List of U.S. states by Amish population

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A map of the United States with all 50 states and the District of Columbia.

In 2010 there were 28 states of the United States that had a significant Amish population. The 2010 census of Amish population was published in 2012, compiled by Elizabeth Cooksey, professor of sociology, and Cory Anderson, a graduate student in rural sociology, both at The Ohio State University.[1] It was commissioned by the Association of Statisticians of American Religious Bodies for the 2010 U.S. Religion Census (published in 2012).[1][2] Following are populations by state per the results.

The data for 2001 are from a book published in 2001 (Donald Kraybill, The Riddle of Amish Culture).[3]

The data for 1992 are from a book published in 1993 (John A. Hostetler, Amish Society).

The data for 2015 are from "Amish Studies - The Young Center".[4]

State Population
in 1992
Population
in 2000
Population
in 2010
Population
in 2015
Ohio 43,200 49,750 59,103 69,255
Pennsylvania 35,200 40,100 58,009 68,820
Indiana 25,200 32,650 45,144 50,955
Wisconsin 7,800 10,250 14,957 17,665
New York 4,700 5,000 10,787 17,280
Michigan 6,500 9,300 10,218 14,495
Missouri 5,200 6,100 9,833 11,230
Kentucky 1,500 5,150 8,172 11,010
Iowa 3,700 4,850 7,179 8,785
Illinois 3,200 4,200 6,267 7,280
Minnesota 1,500 1,600 2,765 4,535
Tennessee 800 1,500 1,948 2,750
Maryland 1,000 800 1,512 1,485
Delaware 1,300 1,100 1,424 1,500
Kansas 800 1,100 940 2,025
Virginia - 500 547 1,080
Oklahoma 300 700 523 810
Montana - 550 363 540
Colorado - - 330 675
Nebraska - - 275 810
West Virginia - - 217 225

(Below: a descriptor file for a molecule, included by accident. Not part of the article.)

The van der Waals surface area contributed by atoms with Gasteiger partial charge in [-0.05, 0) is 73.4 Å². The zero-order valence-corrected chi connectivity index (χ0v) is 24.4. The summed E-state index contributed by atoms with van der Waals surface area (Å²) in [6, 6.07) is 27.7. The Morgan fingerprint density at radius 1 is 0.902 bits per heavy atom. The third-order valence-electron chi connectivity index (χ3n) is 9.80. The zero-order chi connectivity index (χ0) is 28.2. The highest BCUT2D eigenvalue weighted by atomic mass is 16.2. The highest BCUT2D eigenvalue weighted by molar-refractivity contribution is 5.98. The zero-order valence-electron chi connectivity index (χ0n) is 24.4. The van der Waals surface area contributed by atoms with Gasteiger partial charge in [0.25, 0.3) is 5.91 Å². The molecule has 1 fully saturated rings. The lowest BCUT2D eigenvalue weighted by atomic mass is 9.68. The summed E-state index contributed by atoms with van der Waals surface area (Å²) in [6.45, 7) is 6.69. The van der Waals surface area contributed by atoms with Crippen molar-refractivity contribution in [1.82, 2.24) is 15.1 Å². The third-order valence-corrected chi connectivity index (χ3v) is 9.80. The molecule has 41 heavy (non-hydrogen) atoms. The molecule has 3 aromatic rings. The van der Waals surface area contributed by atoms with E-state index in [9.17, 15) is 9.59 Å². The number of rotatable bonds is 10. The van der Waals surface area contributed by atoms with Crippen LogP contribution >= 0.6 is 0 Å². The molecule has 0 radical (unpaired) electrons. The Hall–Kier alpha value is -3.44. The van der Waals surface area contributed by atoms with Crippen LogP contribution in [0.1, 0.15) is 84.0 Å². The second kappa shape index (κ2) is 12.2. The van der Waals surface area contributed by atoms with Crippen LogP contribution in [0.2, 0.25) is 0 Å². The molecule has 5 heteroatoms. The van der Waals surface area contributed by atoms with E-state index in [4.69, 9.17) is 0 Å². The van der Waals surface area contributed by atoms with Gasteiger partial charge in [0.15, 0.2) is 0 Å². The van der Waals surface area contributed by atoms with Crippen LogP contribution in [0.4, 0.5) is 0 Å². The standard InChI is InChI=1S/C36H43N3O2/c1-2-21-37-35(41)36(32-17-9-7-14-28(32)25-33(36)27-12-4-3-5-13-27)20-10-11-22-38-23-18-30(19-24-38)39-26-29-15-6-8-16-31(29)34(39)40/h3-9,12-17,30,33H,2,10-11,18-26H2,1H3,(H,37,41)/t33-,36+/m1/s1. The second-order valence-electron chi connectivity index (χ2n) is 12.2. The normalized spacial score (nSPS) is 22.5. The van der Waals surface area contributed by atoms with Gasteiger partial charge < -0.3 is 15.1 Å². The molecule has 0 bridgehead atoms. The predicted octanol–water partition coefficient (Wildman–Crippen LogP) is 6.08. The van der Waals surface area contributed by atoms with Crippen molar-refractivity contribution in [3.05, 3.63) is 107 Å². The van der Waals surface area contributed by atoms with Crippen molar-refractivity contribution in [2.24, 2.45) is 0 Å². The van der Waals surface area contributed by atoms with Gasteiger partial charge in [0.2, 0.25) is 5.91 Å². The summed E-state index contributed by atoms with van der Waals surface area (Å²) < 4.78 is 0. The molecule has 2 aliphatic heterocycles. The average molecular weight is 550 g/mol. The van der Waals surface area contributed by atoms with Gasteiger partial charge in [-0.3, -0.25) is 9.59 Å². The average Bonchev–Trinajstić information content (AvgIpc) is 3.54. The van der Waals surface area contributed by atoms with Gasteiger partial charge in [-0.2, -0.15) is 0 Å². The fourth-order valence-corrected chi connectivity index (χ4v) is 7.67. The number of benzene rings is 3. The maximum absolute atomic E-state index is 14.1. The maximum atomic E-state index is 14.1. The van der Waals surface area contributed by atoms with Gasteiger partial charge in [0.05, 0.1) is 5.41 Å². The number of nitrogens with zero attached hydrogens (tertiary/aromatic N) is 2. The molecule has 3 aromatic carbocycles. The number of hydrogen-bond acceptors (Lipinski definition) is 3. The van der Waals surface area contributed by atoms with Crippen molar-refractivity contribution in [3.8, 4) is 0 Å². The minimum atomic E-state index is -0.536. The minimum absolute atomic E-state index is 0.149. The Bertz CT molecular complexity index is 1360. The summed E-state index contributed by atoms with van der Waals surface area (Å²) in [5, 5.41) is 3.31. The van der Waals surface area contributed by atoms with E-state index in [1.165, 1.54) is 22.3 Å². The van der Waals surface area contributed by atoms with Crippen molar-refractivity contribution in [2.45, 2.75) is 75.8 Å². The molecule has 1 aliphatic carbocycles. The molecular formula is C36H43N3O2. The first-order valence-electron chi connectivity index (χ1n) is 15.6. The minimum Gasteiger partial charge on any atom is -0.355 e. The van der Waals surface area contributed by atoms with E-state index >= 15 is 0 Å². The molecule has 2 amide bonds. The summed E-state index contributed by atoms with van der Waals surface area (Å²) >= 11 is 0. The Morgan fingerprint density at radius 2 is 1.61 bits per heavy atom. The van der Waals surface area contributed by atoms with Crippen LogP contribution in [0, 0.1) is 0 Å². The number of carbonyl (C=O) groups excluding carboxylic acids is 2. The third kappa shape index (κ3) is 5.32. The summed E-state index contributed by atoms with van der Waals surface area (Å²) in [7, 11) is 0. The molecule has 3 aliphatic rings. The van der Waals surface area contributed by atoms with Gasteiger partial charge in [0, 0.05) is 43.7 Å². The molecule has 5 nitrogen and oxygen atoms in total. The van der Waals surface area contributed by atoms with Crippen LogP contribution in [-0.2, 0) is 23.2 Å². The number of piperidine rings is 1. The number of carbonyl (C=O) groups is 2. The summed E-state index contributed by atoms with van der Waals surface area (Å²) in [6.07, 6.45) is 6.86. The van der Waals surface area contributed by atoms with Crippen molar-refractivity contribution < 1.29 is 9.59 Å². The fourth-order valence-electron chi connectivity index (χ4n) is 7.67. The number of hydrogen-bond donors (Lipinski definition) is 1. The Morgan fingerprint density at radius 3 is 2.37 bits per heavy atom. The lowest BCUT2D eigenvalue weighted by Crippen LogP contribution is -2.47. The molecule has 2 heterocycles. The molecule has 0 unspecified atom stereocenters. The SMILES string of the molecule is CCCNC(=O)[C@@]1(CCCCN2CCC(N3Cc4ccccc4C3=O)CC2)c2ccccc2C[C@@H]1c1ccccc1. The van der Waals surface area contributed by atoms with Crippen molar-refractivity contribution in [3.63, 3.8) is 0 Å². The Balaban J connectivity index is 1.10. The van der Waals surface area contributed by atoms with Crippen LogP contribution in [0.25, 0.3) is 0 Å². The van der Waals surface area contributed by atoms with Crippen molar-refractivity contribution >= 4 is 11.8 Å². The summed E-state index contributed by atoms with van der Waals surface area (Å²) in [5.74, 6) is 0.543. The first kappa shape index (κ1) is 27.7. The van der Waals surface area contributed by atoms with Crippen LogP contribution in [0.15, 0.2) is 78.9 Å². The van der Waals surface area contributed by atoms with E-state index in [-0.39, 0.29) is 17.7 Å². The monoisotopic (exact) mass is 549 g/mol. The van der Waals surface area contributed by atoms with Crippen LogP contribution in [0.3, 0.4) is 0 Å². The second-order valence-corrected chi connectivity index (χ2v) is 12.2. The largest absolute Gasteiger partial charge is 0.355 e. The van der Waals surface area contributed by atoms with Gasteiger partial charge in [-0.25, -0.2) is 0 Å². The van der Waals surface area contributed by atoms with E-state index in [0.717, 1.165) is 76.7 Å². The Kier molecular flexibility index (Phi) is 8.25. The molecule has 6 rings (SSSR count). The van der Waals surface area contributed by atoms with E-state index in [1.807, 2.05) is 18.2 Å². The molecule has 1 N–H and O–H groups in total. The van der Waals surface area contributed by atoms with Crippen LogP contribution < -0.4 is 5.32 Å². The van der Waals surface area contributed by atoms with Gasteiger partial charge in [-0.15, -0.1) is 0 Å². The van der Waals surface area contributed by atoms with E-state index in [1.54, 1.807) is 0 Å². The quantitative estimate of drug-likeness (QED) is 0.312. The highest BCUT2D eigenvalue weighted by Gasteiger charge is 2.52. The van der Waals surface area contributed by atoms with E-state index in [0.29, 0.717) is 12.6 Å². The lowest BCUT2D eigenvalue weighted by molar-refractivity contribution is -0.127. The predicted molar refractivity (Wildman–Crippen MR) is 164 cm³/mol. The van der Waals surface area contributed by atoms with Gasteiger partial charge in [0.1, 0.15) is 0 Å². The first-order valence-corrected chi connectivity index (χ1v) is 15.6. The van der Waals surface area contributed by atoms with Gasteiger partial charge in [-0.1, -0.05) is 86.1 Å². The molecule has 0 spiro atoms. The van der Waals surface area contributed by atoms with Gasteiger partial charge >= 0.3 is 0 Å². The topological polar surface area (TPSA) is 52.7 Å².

Maine - - 203 675
Mississippi - - 175 150
Arkansas - - 130 270
North Carolina - - 127 135
Florida* - - 125 75
Texas - - 52 75
South Dakota - - 31 95
Idaho - - - 75
Wyoming - - - 75
Vermont - - - 15

* The settlement in Pinecraft (Sarasota), Florida is very atypical and its population varies a lot according to the season.

According to Albrecht Powell, the Pennsylvania Amish are not the largest group of U.S. Amish as is commonly thought. The Amish have settled in as many as twenty-four states, Canada, and Central America, though about 65% are located in Pennsylvania, Ohio and Indiana. The greatest concentration of Amish is in Holmes and adjoining counties in northeast Ohio, about 100 miles from Pittsburgh. Next in size is a group of Amish people in Elkhart and surrounding counties in northeastern Indiana. Then comes the Amish settlement in Lancaster County, Pennsylvania. The Amish population in the U.S. numbers more than 270,000 and is growing rapidly, due to large family size (seven children on average) and a church-member retention rate of approximately 80%."[5]

References[edit]